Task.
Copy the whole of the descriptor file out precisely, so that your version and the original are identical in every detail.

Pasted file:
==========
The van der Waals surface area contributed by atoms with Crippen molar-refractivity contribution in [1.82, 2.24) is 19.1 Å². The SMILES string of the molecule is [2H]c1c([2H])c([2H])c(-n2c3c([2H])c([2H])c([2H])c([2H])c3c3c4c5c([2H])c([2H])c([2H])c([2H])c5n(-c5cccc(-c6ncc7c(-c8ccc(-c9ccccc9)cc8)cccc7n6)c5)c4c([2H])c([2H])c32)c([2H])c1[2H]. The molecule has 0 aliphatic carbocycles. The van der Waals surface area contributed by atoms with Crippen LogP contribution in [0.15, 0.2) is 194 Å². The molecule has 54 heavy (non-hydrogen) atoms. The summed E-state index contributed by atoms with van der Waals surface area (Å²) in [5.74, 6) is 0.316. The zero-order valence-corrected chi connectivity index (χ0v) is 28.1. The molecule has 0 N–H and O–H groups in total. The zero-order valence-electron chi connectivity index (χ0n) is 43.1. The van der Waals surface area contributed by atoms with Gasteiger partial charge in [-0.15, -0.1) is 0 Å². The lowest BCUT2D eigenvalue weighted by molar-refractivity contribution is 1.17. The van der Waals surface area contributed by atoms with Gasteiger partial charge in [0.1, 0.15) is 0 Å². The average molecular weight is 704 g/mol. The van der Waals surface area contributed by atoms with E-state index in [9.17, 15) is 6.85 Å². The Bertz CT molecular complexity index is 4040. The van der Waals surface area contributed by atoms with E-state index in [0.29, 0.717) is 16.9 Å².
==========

The van der Waals surface area contributed by atoms with Crippen molar-refractivity contribution in [1.82, 2.24) is 19.1 Å². The SMILES string of the molecule is [2H]c1c([2H])c([2H])c(-n2c3c([2H])c([2H])c([2H])c([2H])c3c3c4c5c([2H])c([2H])c([2H])c([2H])c5n(-c5cccc(-c6ncc7c(-c8ccc(-c9ccccc9)cc8)cccc7n6)c5)c4c([2H])c([2H])c32)c([2H])c1[2H]. The molecule has 0 aliphatic carbocycles. The van der Waals surface area contributed by atoms with Crippen LogP contribution in [0.15, 0.2) is 194 Å². The molecule has 54 heavy (non-hydrogen) atoms. The summed E-state index contributed by atoms with van der Waals surface area (Å²) in [5.74, 6) is 0.316. The zero-order valence-corrected chi connectivity index (χ0v) is 28.1. The molecule has 0 N–H and O–H groups in total. The zero-order valence-electron chi connectivity index (χ0n) is 43.1. The van der Waals surface area contributed by atoms with Gasteiger partial charge in [-0.15, -0.1) is 0 Å². The lowest BCUT2D eigenvalue weighted by molar-refractivity contribution is 1.17. The van der Waals surface area contributed by atoms with Gasteiger partial charge in [0.1, 0.15) is 0 Å². The average molecular weight is 704 g/mol. The van der Waals surface area contributed by atoms with E-state index in [9.17, 15) is 6.85 Å². The Bertz CT molecular complexity index is 4040. The van der Waals surface area contributed by atoms with E-state index in [0.29, 0.717) is 16.9 Å².